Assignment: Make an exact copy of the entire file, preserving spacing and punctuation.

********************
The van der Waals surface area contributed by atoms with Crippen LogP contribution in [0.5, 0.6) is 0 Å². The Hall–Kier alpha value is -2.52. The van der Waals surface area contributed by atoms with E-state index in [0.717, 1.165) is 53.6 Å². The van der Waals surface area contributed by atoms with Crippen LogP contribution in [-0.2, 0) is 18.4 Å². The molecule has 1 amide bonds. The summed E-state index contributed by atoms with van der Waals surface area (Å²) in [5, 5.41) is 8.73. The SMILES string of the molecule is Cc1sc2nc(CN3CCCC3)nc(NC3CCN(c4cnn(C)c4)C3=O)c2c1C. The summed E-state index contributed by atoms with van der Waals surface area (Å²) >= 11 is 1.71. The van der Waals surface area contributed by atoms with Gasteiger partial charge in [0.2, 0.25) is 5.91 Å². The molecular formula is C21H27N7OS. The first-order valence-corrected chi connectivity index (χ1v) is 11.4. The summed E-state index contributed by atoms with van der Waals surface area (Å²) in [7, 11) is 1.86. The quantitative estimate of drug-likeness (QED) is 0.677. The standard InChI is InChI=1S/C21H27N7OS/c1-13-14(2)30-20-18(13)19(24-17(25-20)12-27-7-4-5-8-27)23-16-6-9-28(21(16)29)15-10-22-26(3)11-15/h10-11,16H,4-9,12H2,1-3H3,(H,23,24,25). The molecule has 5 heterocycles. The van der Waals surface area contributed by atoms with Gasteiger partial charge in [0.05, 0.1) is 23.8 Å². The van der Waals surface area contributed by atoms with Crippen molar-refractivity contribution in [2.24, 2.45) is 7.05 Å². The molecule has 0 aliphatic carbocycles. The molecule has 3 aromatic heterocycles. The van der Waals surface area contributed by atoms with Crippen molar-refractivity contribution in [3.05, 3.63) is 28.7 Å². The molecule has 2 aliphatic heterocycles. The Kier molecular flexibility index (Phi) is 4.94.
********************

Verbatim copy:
The van der Waals surface area contributed by atoms with Crippen LogP contribution in [0.5, 0.6) is 0 Å². The Hall–Kier alpha value is -2.52. The van der Waals surface area contributed by atoms with E-state index in [0.717, 1.165) is 53.6 Å². The van der Waals surface area contributed by atoms with Crippen LogP contribution in [-0.2, 0) is 18.4 Å². The molecule has 1 amide bonds. The summed E-state index contributed by atoms with van der Waals surface area (Å²) in [5, 5.41) is 8.73. The SMILES string of the molecule is Cc1sc2nc(CN3CCCC3)nc(NC3CCN(c4cnn(C)c4)C3=O)c2c1C. The summed E-state index contributed by atoms with van der Waals surface area (Å²) >= 11 is 1.71. The van der Waals surface area contributed by atoms with Gasteiger partial charge in [0.2, 0.25) is 5.91 Å². The molecular formula is C21H27N7OS. The first-order valence-corrected chi connectivity index (χ1v) is 11.4. The summed E-state index contributed by atoms with van der Waals surface area (Å²) in [7, 11) is 1.86. The quantitative estimate of drug-likeness (QED) is 0.677. The standard InChI is InChI=1S/C21H27N7OS/c1-13-14(2)30-20-18(13)19(24-17(25-20)12-27-7-4-5-8-27)23-16-6-9-28(21(16)29)15-10-22-26(3)11-15/h10-11,16H,4-9,12H2,1-3H3,(H,23,24,25). The molecule has 5 heterocycles. The van der Waals surface area contributed by atoms with Gasteiger partial charge in [0.05, 0.1) is 23.8 Å². The van der Waals surface area contributed by atoms with Crippen molar-refractivity contribution in [2.24, 2.45) is 7.05 Å². The molecule has 0 aliphatic carbocycles. The molecule has 3 aromatic heterocycles. The van der Waals surface area contributed by atoms with Crippen molar-refractivity contribution in [3.05, 3.63) is 28.7 Å². The molecule has 2 aliphatic heterocycles. The Kier molecular flexibility index (Phi) is 4.94.